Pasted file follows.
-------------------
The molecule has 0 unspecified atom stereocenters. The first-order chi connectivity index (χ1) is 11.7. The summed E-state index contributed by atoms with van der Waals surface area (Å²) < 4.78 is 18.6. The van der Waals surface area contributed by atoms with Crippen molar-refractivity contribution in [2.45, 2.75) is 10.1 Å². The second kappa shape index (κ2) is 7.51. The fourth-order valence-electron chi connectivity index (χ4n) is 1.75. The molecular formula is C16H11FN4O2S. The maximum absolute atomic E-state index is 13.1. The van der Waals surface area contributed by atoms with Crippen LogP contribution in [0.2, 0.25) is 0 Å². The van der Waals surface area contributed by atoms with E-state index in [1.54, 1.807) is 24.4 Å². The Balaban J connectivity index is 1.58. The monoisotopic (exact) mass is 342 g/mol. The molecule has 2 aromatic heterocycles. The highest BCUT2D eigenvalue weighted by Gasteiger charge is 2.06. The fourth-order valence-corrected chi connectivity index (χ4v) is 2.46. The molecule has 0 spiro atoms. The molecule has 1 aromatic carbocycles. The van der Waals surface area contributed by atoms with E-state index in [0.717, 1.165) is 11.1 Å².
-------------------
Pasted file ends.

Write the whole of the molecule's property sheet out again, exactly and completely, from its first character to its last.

The molecule has 0 unspecified atom stereocenters. The first-order chi connectivity index (χ1) is 11.7. The summed E-state index contributed by atoms with van der Waals surface area (Å²) < 4.78 is 18.6. The van der Waals surface area contributed by atoms with Crippen molar-refractivity contribution in [2.45, 2.75) is 10.1 Å². The second kappa shape index (κ2) is 7.51. The fourth-order valence-electron chi connectivity index (χ4n) is 1.75. The molecular formula is C16H11FN4O2S. The maximum absolute atomic E-state index is 13.1. The van der Waals surface area contributed by atoms with Crippen LogP contribution in [0.2, 0.25) is 0 Å². The van der Waals surface area contributed by atoms with E-state index in [1.54, 1.807) is 24.4 Å². The Balaban J connectivity index is 1.58. The monoisotopic (exact) mass is 342 g/mol. The molecule has 2 aromatic heterocycles. The highest BCUT2D eigenvalue weighted by Gasteiger charge is 2.06. The fourth-order valence-corrected chi connectivity index (χ4v) is 2.46. The molecule has 0 spiro atoms. The molecule has 1 aromatic carbocycles. The van der Waals surface area contributed by atoms with E-state index in [0.717, 1.165) is 11.1 Å².